German Roots in Washington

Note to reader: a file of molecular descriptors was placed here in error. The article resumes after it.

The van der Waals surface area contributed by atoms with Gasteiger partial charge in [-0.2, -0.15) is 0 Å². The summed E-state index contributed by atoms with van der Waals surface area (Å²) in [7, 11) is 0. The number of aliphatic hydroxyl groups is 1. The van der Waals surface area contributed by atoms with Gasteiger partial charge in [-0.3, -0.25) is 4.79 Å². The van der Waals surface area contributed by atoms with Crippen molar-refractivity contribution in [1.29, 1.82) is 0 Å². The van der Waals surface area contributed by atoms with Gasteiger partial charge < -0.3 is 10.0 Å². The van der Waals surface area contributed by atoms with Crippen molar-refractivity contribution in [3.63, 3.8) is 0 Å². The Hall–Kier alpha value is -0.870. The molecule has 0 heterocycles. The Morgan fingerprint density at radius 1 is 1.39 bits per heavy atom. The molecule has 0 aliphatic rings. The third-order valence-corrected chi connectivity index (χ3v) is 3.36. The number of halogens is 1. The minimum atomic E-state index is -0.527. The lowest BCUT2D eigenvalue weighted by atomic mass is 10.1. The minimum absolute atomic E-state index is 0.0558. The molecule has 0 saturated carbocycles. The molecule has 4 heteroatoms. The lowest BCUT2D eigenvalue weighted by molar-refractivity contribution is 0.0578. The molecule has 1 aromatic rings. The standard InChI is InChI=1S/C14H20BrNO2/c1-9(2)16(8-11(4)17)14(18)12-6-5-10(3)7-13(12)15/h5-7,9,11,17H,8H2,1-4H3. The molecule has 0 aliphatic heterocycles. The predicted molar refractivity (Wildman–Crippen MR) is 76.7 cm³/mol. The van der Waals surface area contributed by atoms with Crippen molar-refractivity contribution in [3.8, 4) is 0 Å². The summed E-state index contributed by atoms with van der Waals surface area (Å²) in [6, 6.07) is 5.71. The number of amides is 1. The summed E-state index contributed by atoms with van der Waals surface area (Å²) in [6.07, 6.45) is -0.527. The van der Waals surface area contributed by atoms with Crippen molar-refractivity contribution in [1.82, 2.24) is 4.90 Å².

The Franklin School is located at 13th and K Streets, NW, across the street from Franklin Park. The exterior was renovated and restored in 1991; the interior remains untouched and is now under consideration for redevelopment. In 2004, the DC Preservation League named the Franklin School to its "Most Endangered Places for 2004" and noted that "the building is unheated, which has contributed to the deterioration of the interior finishes including plaster and wood trim. The lack of use and maintenance threatens the condition of currently well-preserved paintings on the third floor. The winter of 2002-2003 saw the building used as an emergency hypothermia shelter for the homeless." The homeless shelter closed in 2008.Completed in 1869, Franklin School was designed by Adolf Cluss, one of Washington's most influential, progressive, and productive architects. Cluss's ideas on how to build modern multi-room public schools with adequate ventilation and space for students and teachers reflect his advanced social thinking. Cluss had been part of socialist circles in southwestern Germany before leaving Europe for America during the failed 1848 uprising; he remained actively involved for a number of years with similar groups in Washington. He also took ideas that were already being used in other industrial, government, and business buildings and applied them for the benefit of students attending public schools. The Franklin School (for "white" students) and the Charles Sumner School (for "colored" students) (1872) became models for public schools around the country and in Europe, winning awards at exhibitions in Vienna (1873), Philadelphia (1876), and Paris (1878). Washington thus stood at the forefront of the public school movement of the post-Civil War period.